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What We Can Learn From the Life and Death of My Sister With Schizophrenia

My sister Regina was an outgoing, popular and beautiful spirit. In contrast, I was shy and awkward and — OK, I’ll say it — a bit nerdy. I always envied her social graces. But at the age of 16, she began to become “spacey.” We thought she might be experimenting with drugs, but the symptoms persisted and worsened over time. She began to neglect her appearance. She began to seem in a fog and disorganized. At this time I was away at college as a pre-med major. My father became increasingly alarmed and ultimately took her to see a doctor when she was wandering the halls of her high school in a complete daze, unsure of where she should be. She was hospitalized at a children’s psychiatric hospital, and when I returned home from college for a visit I could scarcely believe the transformation.

She barely recognized me. She was sedated on medication with horrible side effects. The light in her eyes had gone out. She stayed in the hospital for a year, and I changed my major from pre-med to psychology. The doctors were throwing out the label “schizophrenia” at the time, and I had only the most basic understanding of that illness. Helpless, I watched as Regina’s life became a series of hospitalizations. I was devastated.

After graduating from college I worked in an adolescent psychiatric ward, trying to desperately help others while working through the grief that I couldn’t help her. I ultimately did follow my dream to go to medical school. When I was in residency (working more than 80 hours a week), I received a phone call that Regina was in an emergency room in New York and might not survive. I called the ER and spoke with her nurse, who told me they were treating her for cardiac Lyme disease. I was dumbfounded. Regina wasn’t the type to tramp through the woods collecting ticks, how could she have contracted Lyme disease? It never even occurred to me that the ER staff were not appraised of her medications. The actual problem was that her lithium (one of the medication she was taking at the time) was at toxic levels. Without the insight to explain to them she was taking medication, my sister was being treated for the wrong thing.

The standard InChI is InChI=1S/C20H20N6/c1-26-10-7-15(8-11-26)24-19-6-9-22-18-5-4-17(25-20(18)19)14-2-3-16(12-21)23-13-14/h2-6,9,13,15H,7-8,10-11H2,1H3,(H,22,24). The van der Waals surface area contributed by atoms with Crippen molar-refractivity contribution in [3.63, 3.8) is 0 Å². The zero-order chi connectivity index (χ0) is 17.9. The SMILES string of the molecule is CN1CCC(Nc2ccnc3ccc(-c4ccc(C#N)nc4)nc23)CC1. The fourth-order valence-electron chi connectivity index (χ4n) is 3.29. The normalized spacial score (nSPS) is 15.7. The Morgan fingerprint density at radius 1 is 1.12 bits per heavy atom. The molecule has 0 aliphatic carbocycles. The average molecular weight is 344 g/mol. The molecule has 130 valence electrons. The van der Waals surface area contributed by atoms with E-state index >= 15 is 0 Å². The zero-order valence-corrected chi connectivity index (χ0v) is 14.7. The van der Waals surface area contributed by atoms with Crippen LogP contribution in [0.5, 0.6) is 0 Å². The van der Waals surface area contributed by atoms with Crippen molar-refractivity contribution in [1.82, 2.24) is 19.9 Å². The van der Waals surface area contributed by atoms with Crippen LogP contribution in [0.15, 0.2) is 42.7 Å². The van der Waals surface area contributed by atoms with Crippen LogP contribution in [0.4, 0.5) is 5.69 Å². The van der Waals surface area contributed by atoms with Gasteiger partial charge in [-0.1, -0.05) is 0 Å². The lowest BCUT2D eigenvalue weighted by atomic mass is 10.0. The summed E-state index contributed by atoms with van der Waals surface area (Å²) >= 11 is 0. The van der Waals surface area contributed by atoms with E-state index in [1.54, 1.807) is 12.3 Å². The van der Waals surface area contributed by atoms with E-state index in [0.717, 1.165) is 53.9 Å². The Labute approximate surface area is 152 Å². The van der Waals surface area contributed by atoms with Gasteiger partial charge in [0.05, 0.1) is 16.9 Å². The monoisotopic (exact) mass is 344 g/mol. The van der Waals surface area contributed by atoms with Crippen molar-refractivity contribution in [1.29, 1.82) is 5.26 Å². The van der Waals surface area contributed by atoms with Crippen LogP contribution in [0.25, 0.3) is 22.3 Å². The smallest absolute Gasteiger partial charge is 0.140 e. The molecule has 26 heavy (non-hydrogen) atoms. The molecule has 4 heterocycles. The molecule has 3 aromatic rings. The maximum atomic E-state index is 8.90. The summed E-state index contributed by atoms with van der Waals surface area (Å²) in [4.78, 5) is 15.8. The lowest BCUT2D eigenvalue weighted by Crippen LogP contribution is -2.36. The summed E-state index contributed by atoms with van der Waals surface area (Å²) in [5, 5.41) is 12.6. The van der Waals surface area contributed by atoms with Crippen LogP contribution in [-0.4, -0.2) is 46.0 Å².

I flew up to New York and burst out in tears when I saw her. I resolved I would bring her to North Carolina to come live with me so this could never happen again. A few months later she moved in with me. Of course, I bit off more than I could chew in my zealousness. She became floridly psychotic and paranoid, unsafe to leave alone (and I was working 80 hour work weeks doing a residency in internal medicine). With the help of the social workers, I found out about resources in the community, and was referred to the Sanctuary House, a nonprofit that offers services for adults living with mental illness.

The Sanctuary House was a lifesaver. She shined there, made friends and became socially engaged in events. She learned job skills and went to work, earning a small salary. The staff became her family and looked out for her best interest. They communicated with me and kept me abreast of Regina’s progress and issues. I will always be incredibly grateful for the excellent care they gave to her.

But the Sanctuary House had only day-programs, and Regina ultimately went to live in a group home. An unfortunate series of events followed. One group home closed without warning. At another, the staff took advantage of her. One took out a credit card in her name and ran it up into the thousands of dollars. The woman who ran this group home pulled Regina out of Sanctuary House and enrolled her in another program that provided very little. At the time, Regina told me she “liked” the new program — although in retrospect, she probably “liked” the fact that she wasn’t challenged. Regina’s condition steadily deteriorated after that. She was hospitalized a few weeks before she died, but even after she got out of the hospital, she didn’t seem quite right. She was edgy and irritable.

I woke up one morning in March 31, 2011 to multiple phone messages, including one from my father. As I listened to the panic in his voice — “Chris, call me back, it’s Regina…..I think she’s gone”— I hoped he meant she’d run away from the group home. But I could tell in his voice that “she’s gone” meant something much more dire. As I was about to call him back, a call came in from the group home. Regina was dead. She was found sprawled across her bed unresponsive. I raced to the group home. She was face down with her purse hooked on her arm. She had urinated on herself. I insisted on an autopsy and had to practically fight the coroner to agree. A 41-year-old dying suddenly and unexpectedly would warrant an inquiry as to why, especially when she had been the victim of fraud by a group home member who had been prosecuted for the crime. But this isn’t the case for the mentally ill. In the end, the coroner chalked it up to a seizure. Seizure as a consequence of medication to treat schizoaffective bipolar disorder.

She was my sister. I will be forever heartbroken by her story and how it ended.

But if telling her story can prevent one person from having to endure the pain my family went through, I’ll tell it. If telling makes the community aware of the woefully inadequate mental health services in our country, but also shines light on the selfless organizations like the Sanctuary House who fight for these who are neglected, then I will tell her story to anyone willing to listen.